Skip to main content
ARS Home » Pacific West Area » Boise, Idaho » Watershed Management Research » Research » Publications at this Location » Publication #310649

Research Project: Assessment, Conservation and Management of Rangelands in Transition

Location: Watershed Management Research

Title: Postfire grazing management effects on mesic sagebrush-steppe vegetation: spring grazing

Author
item Clark, Pat
item Williams, Christopher - Jason
item Hardegree, Stuart
item Pierson, Fred

Submitted to: Journal of Arid Environments
Publication Type: Peer Reviewed Journal
Publication Acceptance Date: 10/30/2015
Publication Date: 1/22/2016
Citation: Clark, P., Williams, C.J., Hardegree, S.P., Pierson Jr, F.B. 2016. Postfire grazing management effects on mesic sagebrush-steppe vegetation: spring grazing. Journal of Arid Environments. 132:49-59.

Interpretive Summary: The influence of fire-grazing interactions on ecological pattern and process has been fairly well studied in some rangeland ecosystems (e.g., tallgrass prairie) but is only poorly understood in others. On sagebrush-steppe rangelands of the western US, there has been a long-standing concern that fire followed by grazing can cause substantial mortality in sensitive plant species. Vegetation responses to the interactive effects of fire and grazing, however, have never been studied in the higher elevation, more mesic portions of the sagebrush-steppe. We investigated whether graminoid, forb, and litter cover; bare ground; and species density and frequency responses differed among burned areas which were grazed at a very light stocking rate (33 ha AUM-1) during spring (May) without postfire deferment and areas where postfire grazing was excluded or where 1-2 growing seasons of deferment was applied. Fire-grazing interactions had very few effects on vegetation but did influence litter cover and bare ground compared to burning alone. This was a case study; consequently, caution should be taken in applying these results beyond their limited scope of inference. In some cases, however, postfire grazing can likely be employed without deferment or after deferring for only one growing season, without substantial adverse impacts on vegetation.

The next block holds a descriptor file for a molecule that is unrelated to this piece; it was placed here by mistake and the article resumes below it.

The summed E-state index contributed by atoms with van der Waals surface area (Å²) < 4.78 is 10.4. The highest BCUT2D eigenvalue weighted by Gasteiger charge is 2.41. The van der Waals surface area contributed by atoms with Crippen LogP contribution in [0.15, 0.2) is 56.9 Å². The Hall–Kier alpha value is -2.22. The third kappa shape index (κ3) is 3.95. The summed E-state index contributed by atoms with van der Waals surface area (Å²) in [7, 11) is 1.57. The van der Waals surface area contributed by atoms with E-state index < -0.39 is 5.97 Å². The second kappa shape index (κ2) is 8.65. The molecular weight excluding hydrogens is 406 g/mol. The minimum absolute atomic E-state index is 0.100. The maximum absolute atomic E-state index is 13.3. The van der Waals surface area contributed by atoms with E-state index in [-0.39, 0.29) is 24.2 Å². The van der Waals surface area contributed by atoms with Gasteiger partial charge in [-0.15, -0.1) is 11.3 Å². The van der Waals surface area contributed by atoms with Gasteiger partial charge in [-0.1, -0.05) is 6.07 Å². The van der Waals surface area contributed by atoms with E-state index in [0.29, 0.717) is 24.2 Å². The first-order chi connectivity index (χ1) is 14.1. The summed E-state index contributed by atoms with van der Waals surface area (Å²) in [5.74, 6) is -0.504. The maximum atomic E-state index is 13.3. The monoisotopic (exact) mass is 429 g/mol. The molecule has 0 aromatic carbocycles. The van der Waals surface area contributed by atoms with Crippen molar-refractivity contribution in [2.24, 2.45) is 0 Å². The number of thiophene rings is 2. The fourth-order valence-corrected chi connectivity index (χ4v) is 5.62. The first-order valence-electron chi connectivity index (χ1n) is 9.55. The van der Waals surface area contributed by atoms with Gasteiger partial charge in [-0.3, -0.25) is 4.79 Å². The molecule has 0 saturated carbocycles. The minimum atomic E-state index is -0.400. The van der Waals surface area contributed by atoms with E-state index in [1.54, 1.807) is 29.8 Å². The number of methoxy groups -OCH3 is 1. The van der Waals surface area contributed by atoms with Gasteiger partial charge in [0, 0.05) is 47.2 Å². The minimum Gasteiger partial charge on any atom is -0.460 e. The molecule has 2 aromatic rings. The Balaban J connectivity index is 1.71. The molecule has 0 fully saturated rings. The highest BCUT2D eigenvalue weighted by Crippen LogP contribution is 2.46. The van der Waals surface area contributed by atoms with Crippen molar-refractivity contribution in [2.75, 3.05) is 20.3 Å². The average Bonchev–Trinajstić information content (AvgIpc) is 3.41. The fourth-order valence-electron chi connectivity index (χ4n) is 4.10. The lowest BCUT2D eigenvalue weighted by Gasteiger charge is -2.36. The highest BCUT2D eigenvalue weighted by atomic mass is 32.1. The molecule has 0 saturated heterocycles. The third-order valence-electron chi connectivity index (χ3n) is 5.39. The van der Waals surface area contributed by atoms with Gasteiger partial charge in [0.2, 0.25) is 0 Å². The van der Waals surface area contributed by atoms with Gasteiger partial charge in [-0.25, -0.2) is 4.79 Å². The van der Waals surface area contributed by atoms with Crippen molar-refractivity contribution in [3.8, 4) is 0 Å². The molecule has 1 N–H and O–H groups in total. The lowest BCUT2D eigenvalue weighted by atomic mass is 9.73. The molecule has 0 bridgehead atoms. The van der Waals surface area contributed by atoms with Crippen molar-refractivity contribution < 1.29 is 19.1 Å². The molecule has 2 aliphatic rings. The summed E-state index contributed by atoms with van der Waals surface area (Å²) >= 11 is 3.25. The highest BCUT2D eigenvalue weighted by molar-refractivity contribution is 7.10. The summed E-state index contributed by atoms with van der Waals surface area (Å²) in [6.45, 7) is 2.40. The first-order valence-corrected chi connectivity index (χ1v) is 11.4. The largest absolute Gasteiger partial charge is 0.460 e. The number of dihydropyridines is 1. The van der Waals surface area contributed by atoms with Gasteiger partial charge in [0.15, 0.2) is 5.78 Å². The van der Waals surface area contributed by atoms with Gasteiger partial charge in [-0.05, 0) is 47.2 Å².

Technical Abstract: Vegetation responses to the interactive effects of fire and grazing have never been studied in the higher elevation, more mesic portions of the sagebrush-steppe ecotype. We investigated whether graminoid, forb, and litter cover; bare ground; and species density and frequency responses differed among burned areas which were grazed at a very light stocking rate (33 ha AUM-1) during spring (May) without postfire deferment and areas where postfire grazing was excluded or where 1-2 growing seasons of deferment was applied. Fire-grazing interactions had very few effects on vegetation but did influence litter cover and bare ground compared to burning alone. Findings from this study will aid natural resource managers and livestock producers in the formulating science-based, postfire livestock grazing management plans for the mesic sagebrush steppe.